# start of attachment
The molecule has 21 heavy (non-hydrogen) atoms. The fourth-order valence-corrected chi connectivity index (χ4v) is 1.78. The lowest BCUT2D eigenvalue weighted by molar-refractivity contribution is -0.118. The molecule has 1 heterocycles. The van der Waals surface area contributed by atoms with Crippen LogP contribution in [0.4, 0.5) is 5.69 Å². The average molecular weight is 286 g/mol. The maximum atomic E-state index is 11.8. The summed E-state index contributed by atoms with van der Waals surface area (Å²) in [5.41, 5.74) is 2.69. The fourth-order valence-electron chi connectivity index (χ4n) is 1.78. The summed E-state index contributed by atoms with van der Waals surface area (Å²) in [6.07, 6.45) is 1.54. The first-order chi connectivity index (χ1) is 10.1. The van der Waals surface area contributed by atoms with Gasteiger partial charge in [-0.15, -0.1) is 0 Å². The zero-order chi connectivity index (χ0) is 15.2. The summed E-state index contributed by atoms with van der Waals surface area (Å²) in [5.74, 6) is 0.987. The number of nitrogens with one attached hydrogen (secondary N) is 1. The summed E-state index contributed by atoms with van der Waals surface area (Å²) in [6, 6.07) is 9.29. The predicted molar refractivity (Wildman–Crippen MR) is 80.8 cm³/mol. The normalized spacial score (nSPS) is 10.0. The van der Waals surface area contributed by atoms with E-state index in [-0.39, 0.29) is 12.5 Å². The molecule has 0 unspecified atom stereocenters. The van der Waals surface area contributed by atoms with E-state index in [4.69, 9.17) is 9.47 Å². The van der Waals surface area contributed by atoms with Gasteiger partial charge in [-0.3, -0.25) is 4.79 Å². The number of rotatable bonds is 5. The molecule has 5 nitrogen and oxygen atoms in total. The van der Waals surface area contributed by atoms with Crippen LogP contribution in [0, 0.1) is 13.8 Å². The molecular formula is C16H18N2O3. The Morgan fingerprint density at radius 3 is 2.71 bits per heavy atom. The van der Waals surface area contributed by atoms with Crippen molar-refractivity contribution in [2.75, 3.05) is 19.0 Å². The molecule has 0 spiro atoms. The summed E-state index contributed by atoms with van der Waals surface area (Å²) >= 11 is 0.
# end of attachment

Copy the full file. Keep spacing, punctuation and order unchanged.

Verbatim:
The molecule has 21 heavy (non-hydrogen) atoms. The fourth-order valence-corrected chi connectivity index (χ4v) is 1.78. The lowest BCUT2D eigenvalue weighted by molar-refractivity contribution is -0.118. The molecule has 1 heterocycles. The van der Waals surface area contributed by atoms with Crippen LogP contribution in [0.4, 0.5) is 5.69 Å². The average molecular weight is 286 g/mol. The maximum atomic E-state index is 11.8. The summed E-state index contributed by atoms with van der Waals surface area (Å²) in [5.41, 5.74) is 2.69. The fourth-order valence-electron chi connectivity index (χ4n) is 1.78. The summed E-state index contributed by atoms with van der Waals surface area (Å²) in [6.07, 6.45) is 1.54. The first-order chi connectivity index (χ1) is 10.1. The van der Waals surface area contributed by atoms with Gasteiger partial charge in [-0.15, -0.1) is 0 Å². The zero-order chi connectivity index (χ0) is 15.2. The summed E-state index contributed by atoms with van der Waals surface area (Å²) in [5.74, 6) is 0.987. The number of nitrogens with one attached hydrogen (secondary N) is 1. The summed E-state index contributed by atoms with van der Waals surface area (Å²) in [6, 6.07) is 9.29. The predicted molar refractivity (Wildman–Crippen MR) is 80.8 cm³/mol. The normalized spacial score (nSPS) is 10.0. The van der Waals surface area contributed by atoms with E-state index in [-0.39, 0.29) is 12.5 Å². The molecule has 0 unspecified atom stereocenters. The van der Waals surface area contributed by atoms with E-state index in [4.69, 9.17) is 9.47 Å². The van der Waals surface area contributed by atoms with Gasteiger partial charge in [-0.3, -0.25) is 4.79 Å². The number of rotatable bonds is 5. The molecule has 5 nitrogen and oxygen atoms in total. The van der Waals surface area contributed by atoms with Crippen LogP contribution in [0, 0.1) is 13.8 Å². The molecular formula is C16H18N2O3. The Morgan fingerprint density at radius 3 is 2.71 bits per heavy atom. The van der Waals surface area contributed by atoms with Crippen molar-refractivity contribution in [2.75, 3.05) is 19.0 Å². The molecule has 0 spiro atoms. The summed E-state index contributed by atoms with van der Waals surface area (Å²) >= 11 is 0.